Stress in inevitable, and we have all been there. Whether you’re a student of a full-time worker, there are always times where things get a bit too overwhelming. Here’s a few tips we’ve learnt over the years to help you cope with the pressures of everyday life.
You may or may not have heard of this recent phenomenon, however colouring books aren’t just for kids anymore. “Adult” colouring books have become quite popular, as it has shown to be quite therapeutic. The beauty of a colouring book is that you don’t have to be an expert in drawing or art to be able to do it, and it’s very simple to accomplish. We suggest checking out Colors of Loss and Healing: An Adult Coloring Book for Getting Through Tough Times, created by grief counselor Deborah S. Derman.
Knowing what events are coming up or what assignments or exams are imminent, write it down. Whether it’s in an agenda or your calendar on your computer. If you know it’s coming, you will have enough time to prepare for it. If you have an exam two weeks from now, write down how many days you’ll have to study and for how long. If you have a deadline at work, figure how long it will take you to complete it without leaving it for the last minute and dealing with unnecessary stress. Rushing your brain to complete tasks without proper warning is the worst way to welcome stress.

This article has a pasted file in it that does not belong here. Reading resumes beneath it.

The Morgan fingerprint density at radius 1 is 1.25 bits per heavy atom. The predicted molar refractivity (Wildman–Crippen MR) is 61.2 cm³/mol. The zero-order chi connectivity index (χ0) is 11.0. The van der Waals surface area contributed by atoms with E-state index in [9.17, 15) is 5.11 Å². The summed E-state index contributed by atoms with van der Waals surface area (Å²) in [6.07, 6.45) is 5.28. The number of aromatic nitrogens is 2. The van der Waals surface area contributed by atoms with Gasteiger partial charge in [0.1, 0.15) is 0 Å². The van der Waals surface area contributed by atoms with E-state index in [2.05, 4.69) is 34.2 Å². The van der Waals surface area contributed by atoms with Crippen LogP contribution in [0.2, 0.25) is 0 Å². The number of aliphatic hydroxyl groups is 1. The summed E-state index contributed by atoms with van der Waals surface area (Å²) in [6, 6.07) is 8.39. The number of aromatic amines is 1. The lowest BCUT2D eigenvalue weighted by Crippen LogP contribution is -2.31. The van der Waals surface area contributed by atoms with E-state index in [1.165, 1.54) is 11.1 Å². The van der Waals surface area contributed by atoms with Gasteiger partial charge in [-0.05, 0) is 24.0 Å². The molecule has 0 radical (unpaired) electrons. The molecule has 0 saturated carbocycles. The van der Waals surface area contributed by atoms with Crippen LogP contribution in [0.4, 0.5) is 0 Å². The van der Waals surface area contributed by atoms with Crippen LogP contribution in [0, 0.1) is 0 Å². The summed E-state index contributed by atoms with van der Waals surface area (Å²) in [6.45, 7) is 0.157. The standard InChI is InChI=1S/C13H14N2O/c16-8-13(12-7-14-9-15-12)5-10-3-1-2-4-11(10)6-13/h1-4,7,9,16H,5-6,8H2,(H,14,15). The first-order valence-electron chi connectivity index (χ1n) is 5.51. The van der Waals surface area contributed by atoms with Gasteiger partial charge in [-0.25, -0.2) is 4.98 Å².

We know, you have heard it all before. But sleeping eight or more hours a day will decrease your stress levels and make it easier to think throughout the day. The less you sleep, the more you will become agitated and not likely to function as properly. No matter how many coffees you drink, it will not result in a better work day.
It doesn’t matter how long or how intense – it could be getting off the bus two stops earlier and walking a bit more. Exercise is a key stress reliever. When you work out, your body releases endorphins, which is called the “happy hormone”. Your mood will improve and the tension in your body will quickly fade. We suggest a light jog, some form cardio such as kick boxing or Zumba, and especially Yoga.
Talk to Someone:
Sometimes we get too stress because we have no one to talk to about our feelings, thoughts, and emotions. If you’re at school, talk to a classmate or a professor… even the guidance counselor. It is their job to listen and to help you with anything that may be bothering you. If your school has a psychologist, take advantage. If you are at work, let your co-workers or your boss know how you are feeling. Sometimes taking a sick day just for yourself if the best way to cope and rejuvenate, and there’s nothing wrong with that.